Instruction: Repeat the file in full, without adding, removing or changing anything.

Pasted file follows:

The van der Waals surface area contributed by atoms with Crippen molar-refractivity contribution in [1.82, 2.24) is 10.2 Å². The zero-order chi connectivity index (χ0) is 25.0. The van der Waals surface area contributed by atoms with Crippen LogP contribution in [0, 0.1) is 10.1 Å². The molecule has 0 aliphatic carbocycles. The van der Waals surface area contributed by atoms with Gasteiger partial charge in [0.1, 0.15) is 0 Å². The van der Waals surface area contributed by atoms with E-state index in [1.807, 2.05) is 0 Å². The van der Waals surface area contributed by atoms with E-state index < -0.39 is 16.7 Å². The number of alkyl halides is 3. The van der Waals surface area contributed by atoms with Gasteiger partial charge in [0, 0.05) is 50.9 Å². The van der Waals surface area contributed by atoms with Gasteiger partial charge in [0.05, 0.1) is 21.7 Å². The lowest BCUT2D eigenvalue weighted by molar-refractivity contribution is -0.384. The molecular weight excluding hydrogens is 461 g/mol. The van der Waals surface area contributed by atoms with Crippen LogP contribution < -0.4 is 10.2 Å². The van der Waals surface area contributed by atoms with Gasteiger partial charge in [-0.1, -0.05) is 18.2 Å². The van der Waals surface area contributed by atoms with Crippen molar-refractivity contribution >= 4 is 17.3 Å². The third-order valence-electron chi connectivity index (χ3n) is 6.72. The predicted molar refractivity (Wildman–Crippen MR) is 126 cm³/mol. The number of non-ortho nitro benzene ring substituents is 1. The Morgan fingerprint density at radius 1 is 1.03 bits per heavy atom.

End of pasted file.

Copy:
The van der Waals surface area contributed by atoms with Crippen molar-refractivity contribution in [1.82, 2.24) is 10.2 Å². The zero-order chi connectivity index (χ0) is 25.0. The van der Waals surface area contributed by atoms with Crippen LogP contribution in [0, 0.1) is 10.1 Å². The molecule has 0 aliphatic carbocycles. The van der Waals surface area contributed by atoms with Gasteiger partial charge in [0.1, 0.15) is 0 Å². The van der Waals surface area contributed by atoms with E-state index in [1.807, 2.05) is 0 Å². The van der Waals surface area contributed by atoms with E-state index < -0.39 is 16.7 Å². The number of alkyl halides is 3. The van der Waals surface area contributed by atoms with Gasteiger partial charge in [0, 0.05) is 50.9 Å². The van der Waals surface area contributed by atoms with Gasteiger partial charge in [0.05, 0.1) is 21.7 Å². The lowest BCUT2D eigenvalue weighted by molar-refractivity contribution is -0.384. The molecular weight excluding hydrogens is 461 g/mol. The van der Waals surface area contributed by atoms with Crippen LogP contribution < -0.4 is 10.2 Å². The van der Waals surface area contributed by atoms with Gasteiger partial charge in [-0.1, -0.05) is 18.2 Å². The van der Waals surface area contributed by atoms with Crippen molar-refractivity contribution >= 4 is 17.3 Å². The third-order valence-electron chi connectivity index (χ3n) is 6.72. The predicted molar refractivity (Wildman–Crippen MR) is 126 cm³/mol. The number of non-ortho nitro benzene ring substituents is 1. The Morgan fingerprint density at radius 1 is 1.03 bits per heavy atom.